Interface & Applications Programming

New to Programming? Get Started Here:

It was suggested that I try a tutorial in the Processing programming language, since I haven't written any programs since the DOS and Cobol days a boring computer class in high school - yawn.

Our guru, Blair Evans, had a few Processing books on his desk, so I scanned through this one. Because it's written so concisely, I was able to scan through the introduction and 3 chapters, and write a short program (copied from an example in the book):

Saving your work in Processing

  • Click file then save => defaults to program's 'sketchbook' folder - SAVE often! with different names for version control.
  • click 'sketch' then show sketch folder to see the path of the sketch.
  • To create a new sketch in its own window => click file then new
  • Processing Resources:

    • precise data libraries: https://github.com/processing
    • troubleshooting: http://bit.ly/process-wiki
    • Important Tip:

      For the Export Application option (under file), app folders are erased & re-created every time you use the command. Move the folder someplace else if you dont want it ERASED before you use the option again.

      Just typing in the code from the hardcopy book (2nd Ed. Make: Getting Started with Processing by casey Reas & Ben Fry, p. 195, Example 13-7: Read Data from the Serial Port) I noticed the error message appears at the bottom of the console stating a missing right curly bracket "}" until I completed the program:

    • You'll have to be mindful of how far to code while ignoring the error message.
    • Go too far and you'll spend more time than necessary trying to debug.
    • Not going far enough will keep you from completing your program in a timely matter.
    • You may need to go outside, stretch, eat or visit a fun site before you can debug the problem.
    • I hear dancing is the best way to get smarter AND fight off memory loss.
    • Whatever you decide, try not to waste too much time feeling frustrated, as those emotions won't magically write your program for you.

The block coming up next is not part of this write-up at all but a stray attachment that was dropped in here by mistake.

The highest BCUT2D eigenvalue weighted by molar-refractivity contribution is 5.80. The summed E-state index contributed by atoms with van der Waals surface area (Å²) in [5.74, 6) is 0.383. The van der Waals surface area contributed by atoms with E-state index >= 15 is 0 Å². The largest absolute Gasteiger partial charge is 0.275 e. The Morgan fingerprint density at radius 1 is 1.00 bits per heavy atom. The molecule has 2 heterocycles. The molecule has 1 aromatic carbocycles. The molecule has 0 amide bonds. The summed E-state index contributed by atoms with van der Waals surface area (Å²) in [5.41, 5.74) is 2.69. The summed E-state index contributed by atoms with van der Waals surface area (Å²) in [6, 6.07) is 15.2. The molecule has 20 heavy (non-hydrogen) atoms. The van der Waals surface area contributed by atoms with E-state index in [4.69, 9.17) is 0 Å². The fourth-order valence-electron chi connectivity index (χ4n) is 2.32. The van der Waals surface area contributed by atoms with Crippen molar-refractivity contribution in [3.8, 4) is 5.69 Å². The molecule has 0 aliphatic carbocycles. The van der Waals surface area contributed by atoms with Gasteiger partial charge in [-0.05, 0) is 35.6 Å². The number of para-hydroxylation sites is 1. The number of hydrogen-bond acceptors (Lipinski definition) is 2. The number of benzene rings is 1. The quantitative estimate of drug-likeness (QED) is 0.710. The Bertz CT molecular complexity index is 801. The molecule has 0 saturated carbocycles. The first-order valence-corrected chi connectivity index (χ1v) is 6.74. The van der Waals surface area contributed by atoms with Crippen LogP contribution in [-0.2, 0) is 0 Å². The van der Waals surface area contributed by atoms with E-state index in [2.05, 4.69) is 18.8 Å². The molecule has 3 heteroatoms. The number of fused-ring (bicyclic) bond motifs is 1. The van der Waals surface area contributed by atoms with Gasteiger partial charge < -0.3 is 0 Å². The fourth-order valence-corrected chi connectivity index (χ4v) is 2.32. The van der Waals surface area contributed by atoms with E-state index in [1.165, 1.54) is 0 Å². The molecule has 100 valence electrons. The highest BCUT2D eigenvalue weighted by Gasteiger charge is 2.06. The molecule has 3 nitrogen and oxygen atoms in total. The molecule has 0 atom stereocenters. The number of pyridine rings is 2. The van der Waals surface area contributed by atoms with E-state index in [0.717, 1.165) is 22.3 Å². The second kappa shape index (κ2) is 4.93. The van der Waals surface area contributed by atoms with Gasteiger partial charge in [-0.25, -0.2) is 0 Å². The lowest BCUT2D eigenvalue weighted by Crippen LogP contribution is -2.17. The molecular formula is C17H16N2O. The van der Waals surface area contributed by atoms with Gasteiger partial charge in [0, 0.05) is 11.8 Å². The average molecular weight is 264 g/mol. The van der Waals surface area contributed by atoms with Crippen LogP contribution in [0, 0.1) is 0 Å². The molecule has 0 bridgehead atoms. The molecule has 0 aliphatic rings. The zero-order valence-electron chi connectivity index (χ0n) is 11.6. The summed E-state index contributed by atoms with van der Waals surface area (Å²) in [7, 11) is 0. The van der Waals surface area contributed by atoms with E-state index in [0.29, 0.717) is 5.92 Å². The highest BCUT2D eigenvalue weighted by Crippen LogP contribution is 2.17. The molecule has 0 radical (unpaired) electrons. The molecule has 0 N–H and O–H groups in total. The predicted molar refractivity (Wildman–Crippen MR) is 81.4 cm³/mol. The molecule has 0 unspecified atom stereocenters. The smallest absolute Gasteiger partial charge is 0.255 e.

• ***I wanted to try Javascript but was told that I would need to setup a server & blah, blah, blah to be fruitful in this assignment, so nah.***

      Programming in C:

      The strategy I used involved gathering various lines of Neil's C-code from the following assignment weeks to make my own, unique program:
      • Input Devices
      • Embedded Programming
      • Networking and Communications
        I used my FTDI/Button/LED board (also used in the week for Embedded Programming):

        Here's my traces:

        I wanted to program my board's lime green, LED to flash 3 times, when the button was depressed, while sending the letters 'd' (for down) and 'u' (for up) to the serial port interface. Essentially, the when the button is pressed down the LED will flash 3 times.

        Here's my C-code:

        When programming, I used the latest version of Ubuntu as my operating system and wrote the C-code in its g-edit text app.

        The LED didn't turn on after being programmed and the character output was weird when I checked in the Arduino serial monitor:

        Here's where I figured out that something wasn't quite right with my board:

        Problems:

        Because I had designed my board as both an input and an output device, I needed to also edit the make file, based on the micro-controller I decided to use, since I re-designed Neil's Button/LED board. The routine was being performed, but not as how I theorized... .